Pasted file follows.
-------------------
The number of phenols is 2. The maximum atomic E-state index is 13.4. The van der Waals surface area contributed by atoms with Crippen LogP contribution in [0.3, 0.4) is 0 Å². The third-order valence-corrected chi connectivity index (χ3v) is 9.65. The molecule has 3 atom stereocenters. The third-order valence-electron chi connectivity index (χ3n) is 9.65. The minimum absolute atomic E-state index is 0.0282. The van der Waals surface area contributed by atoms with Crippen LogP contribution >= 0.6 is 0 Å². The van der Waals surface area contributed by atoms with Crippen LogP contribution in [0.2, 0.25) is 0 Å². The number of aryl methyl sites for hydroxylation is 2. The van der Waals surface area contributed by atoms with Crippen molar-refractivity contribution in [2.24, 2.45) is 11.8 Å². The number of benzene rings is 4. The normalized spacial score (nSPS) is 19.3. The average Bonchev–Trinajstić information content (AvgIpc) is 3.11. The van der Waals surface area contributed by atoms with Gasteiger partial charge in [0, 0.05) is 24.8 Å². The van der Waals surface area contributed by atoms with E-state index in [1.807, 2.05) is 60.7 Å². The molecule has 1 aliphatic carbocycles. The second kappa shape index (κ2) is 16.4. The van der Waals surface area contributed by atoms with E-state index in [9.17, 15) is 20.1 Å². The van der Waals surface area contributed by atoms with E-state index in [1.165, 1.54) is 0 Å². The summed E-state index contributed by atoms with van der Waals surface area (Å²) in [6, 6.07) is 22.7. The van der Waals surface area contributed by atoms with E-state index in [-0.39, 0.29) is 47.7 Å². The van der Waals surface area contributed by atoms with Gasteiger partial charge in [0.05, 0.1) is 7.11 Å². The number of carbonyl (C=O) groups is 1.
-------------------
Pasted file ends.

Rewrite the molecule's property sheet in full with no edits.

The number of phenols is 2. The maximum atomic E-state index is 13.4. The van der Waals surface area contributed by atoms with Crippen LogP contribution in [0.3, 0.4) is 0 Å². The third-order valence-corrected chi connectivity index (χ3v) is 9.65. The molecule has 3 atom stereocenters. The third-order valence-electron chi connectivity index (χ3n) is 9.65. The minimum absolute atomic E-state index is 0.0282. The van der Waals surface area contributed by atoms with Crippen LogP contribution >= 0.6 is 0 Å². The van der Waals surface area contributed by atoms with Crippen LogP contribution in [0.2, 0.25) is 0 Å². The number of aryl methyl sites for hydroxylation is 2. The van der Waals surface area contributed by atoms with Crippen molar-refractivity contribution in [2.24, 2.45) is 11.8 Å². The number of benzene rings is 4. The normalized spacial score (nSPS) is 19.3. The average Bonchev–Trinajstić information content (AvgIpc) is 3.11. The van der Waals surface area contributed by atoms with Gasteiger partial charge in [0, 0.05) is 24.8 Å². The van der Waals surface area contributed by atoms with E-state index in [1.807, 2.05) is 60.7 Å². The molecule has 1 aliphatic carbocycles. The second kappa shape index (κ2) is 16.4. The van der Waals surface area contributed by atoms with E-state index in [9.17, 15) is 20.1 Å². The van der Waals surface area contributed by atoms with E-state index in [1.165, 1.54) is 0 Å². The summed E-state index contributed by atoms with van der Waals surface area (Å²) in [6, 6.07) is 22.7. The van der Waals surface area contributed by atoms with E-state index in [-0.39, 0.29) is 47.7 Å². The van der Waals surface area contributed by atoms with Gasteiger partial charge in [0.05, 0.1) is 7.11 Å². The number of carbonyl (C=O) groups is 1.